WASHINGTON, Sept. 8 (Xinhua) -- The United States is preparing for the worst once again as "epic" Hurricane Irma moves towards Florida, just days after record-breaking Hurricane Harvey tore through Texas, causing dozens of deaths and billions in damage.
Irma, downgraded to a Category 4 hurricane from a Category 5 on Friday, was expected to make landfall in south Florida on Sunday morning.
The U.S. National Hurricane Center cautioned in an advisory that, with winds reaching 250 kilometers per hour, it was still "extremely dangerous."
U.S. President Donald Trump tweeted: "Hurricane Irma is of epic proportion, perhaps bigger than we have ever seen. Be safe and get out of its way, if possible. Federal G is ready!"
The back-to-back major hurricanes, and two new ones, Jose and Katia, which have been gathering strength in the Atlantic Ocean this week, immediately raised one question: Is this hurricane season unusual, against the backdrop of global warming?
NOT TOO OUT OF ORDINARY
"The United States has never been hit by two Category 4 hurricanes (in the same season) before," Phil Klotzbach, a noted hurricane expert at Colorado State University, told Xinhua. "(But) this is only the second hurricane to likely hit the United States this year. We've had four major hurricanes hit (in one season) in prior years, so not too out of the ordinary yet."
According to the U.S. National Hurricane Center, an average Atlantic hurricane season, which runs from June 1 to Nov. 30, produces 12 named storms, of which six become hurricanes, including three major hurricanes.
Over a typical two-year period, the U.S. coastline is struck by an average of three hurricanes, one of which is classified as a Category 3 or higher with winds reaching at least 178 kilometers per hour, also known as a major hurricane.
Actually, the U.S. has seen four hurricanes of at least Category 3 strength in one season before, with the most recent example of this occurring in 2005 when Dennis, Katrina, Rita and Wilma made landfall, said Klotzbach.
But it is indeed the first time three hurricanes, Irma, Jose and Katia, have the potential to hit land at the same time, according to Eric Blake, a scientist at the U.S. National Hurricane Center.
"Never seen anything like this in the modern record," Blake tweeted. "Three separate hurricane watches at once for the Atlantic? Unparalleled here and totally ridiculous given (the scale of) Irma."
Richard Rood, a professor of Climate and Space Sciences and Engineering at the University of Michigan in Ann Arbor, said this year is "characteristic of an active year" although Atlantic hurricanes that hit the United States vary from year to year.
"Hurricanes are organized not only with their circular flow around the eye, but also vertically. The eye wall is, approximately, straight up and down," Rood explained to Xinhua.
"During active years, the ocean is warm, but it is also required that the wind in the upper troposphere be relatively weak. If the upper tropospheric winds are strong, then they inhibit the ability of the storm to develop their vertical structure," he said.
"Another characteristic of busy years is that disturbances originating in North Africa support the organization of hurricanes. This year, all of these features are present."
Hurricanes like Harvey and Irma are not caused by climate change, but they have prompted questions about the role of rising global temperatures, which scientists say are caused by increased greenhouse-gas emissions from burning fossil fuel.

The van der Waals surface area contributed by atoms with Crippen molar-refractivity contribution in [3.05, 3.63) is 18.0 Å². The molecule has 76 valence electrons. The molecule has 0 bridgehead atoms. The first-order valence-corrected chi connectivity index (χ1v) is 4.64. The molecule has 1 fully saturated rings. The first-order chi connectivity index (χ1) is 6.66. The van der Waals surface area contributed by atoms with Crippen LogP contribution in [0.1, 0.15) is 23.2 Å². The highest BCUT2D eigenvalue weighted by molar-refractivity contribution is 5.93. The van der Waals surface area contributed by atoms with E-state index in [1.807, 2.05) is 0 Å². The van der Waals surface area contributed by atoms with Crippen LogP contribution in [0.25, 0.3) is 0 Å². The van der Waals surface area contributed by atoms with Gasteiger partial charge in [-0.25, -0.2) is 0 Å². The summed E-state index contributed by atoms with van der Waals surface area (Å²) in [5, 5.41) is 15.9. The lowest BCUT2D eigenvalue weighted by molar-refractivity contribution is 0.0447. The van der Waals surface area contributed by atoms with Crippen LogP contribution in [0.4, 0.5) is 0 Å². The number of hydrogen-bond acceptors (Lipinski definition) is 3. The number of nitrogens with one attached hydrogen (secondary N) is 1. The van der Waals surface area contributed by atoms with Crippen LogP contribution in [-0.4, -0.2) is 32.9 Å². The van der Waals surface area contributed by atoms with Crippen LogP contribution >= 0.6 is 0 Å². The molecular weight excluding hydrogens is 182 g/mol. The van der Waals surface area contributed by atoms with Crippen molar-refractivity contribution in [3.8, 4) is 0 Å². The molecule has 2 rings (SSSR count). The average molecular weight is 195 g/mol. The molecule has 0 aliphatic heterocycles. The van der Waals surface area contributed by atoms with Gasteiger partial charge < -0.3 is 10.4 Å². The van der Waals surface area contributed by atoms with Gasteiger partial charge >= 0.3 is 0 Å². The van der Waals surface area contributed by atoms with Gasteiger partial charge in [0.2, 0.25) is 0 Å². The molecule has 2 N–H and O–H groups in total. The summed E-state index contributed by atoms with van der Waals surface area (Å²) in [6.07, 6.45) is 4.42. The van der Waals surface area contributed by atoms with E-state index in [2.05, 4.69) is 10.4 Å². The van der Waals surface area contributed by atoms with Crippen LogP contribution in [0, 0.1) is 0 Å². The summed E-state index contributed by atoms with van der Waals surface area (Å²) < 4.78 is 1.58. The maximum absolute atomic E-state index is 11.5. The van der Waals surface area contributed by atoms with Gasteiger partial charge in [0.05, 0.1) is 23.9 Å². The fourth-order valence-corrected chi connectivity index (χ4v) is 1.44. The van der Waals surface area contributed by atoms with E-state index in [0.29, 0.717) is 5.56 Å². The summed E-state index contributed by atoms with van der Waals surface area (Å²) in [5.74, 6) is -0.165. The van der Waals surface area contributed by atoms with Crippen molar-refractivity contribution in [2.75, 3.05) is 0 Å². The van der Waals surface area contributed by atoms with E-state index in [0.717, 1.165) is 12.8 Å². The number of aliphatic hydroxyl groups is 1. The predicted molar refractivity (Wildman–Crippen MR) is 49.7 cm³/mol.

A prudent Klotzbach refused to jump to a conclusion, only saying that "it's hard to say for sure how much climate change is involved."
"The Atlantic has actually been in a fairly quiet period for hurricanes over the past few years (until this year). Also, prior to Harvey, the United States had gone through its longest record period with no major hurricane landfalls," he said.
Rood, however, was less skeptical. "We know that the air temperature is warming. More importantly, the ocean temperature and ocean heat content are increasing. Therefore, all storms that form are in this changing, warming climate," he said. "Hence, it is hard to imagine a situation where the warming does not influence the storm."
"The question might be -- is the influence of the warming large enough that we can say it is different in some way than storms, say, 50 years ago? The scientists who do attribution studies are, more and more, answering that question as 'yes,'" Rood continued.
"The amount might be on the order of 10 percent more precipitation. These storms are already extreme events, therefore, an additional 10 percent is quite important. It pushes the impacts beyond the boundaries for which we might have prepared," he concluded. "The extreme precipitation and the large geographical extent of the 2017 storms are consistent with a warming climate."
As to whether back-to-back major hurricanes are unusual, Klotzbach said such a situation was "fairly common."
"In 1961, in fact, the first five storms in the Atlantic were all major hurricanes," he said. "In terms of landfalls, the last time we had two major hurricanes both make landfall were Ivan and Jeanne in 2004."
However, back-to-back major hurricanes making landfall in the continental U.S. "are indeed unusual," noted Rood. He called climate policies by the Trump administration, which has mostly maintained that climate change is a hoax, "short-sighted and destructive."
"Is this (more frequent hurricanes) the new normal? I don't like the term 'new normal,' because we are in a time where the climate will be warming for the foreseeable future -- at least, the next several decades," said Rood.
"The new normal is change. The weather is changing; hence, the statistics of storms are changing. I expect the extreme storms to become more frequent and more extreme," Rood said.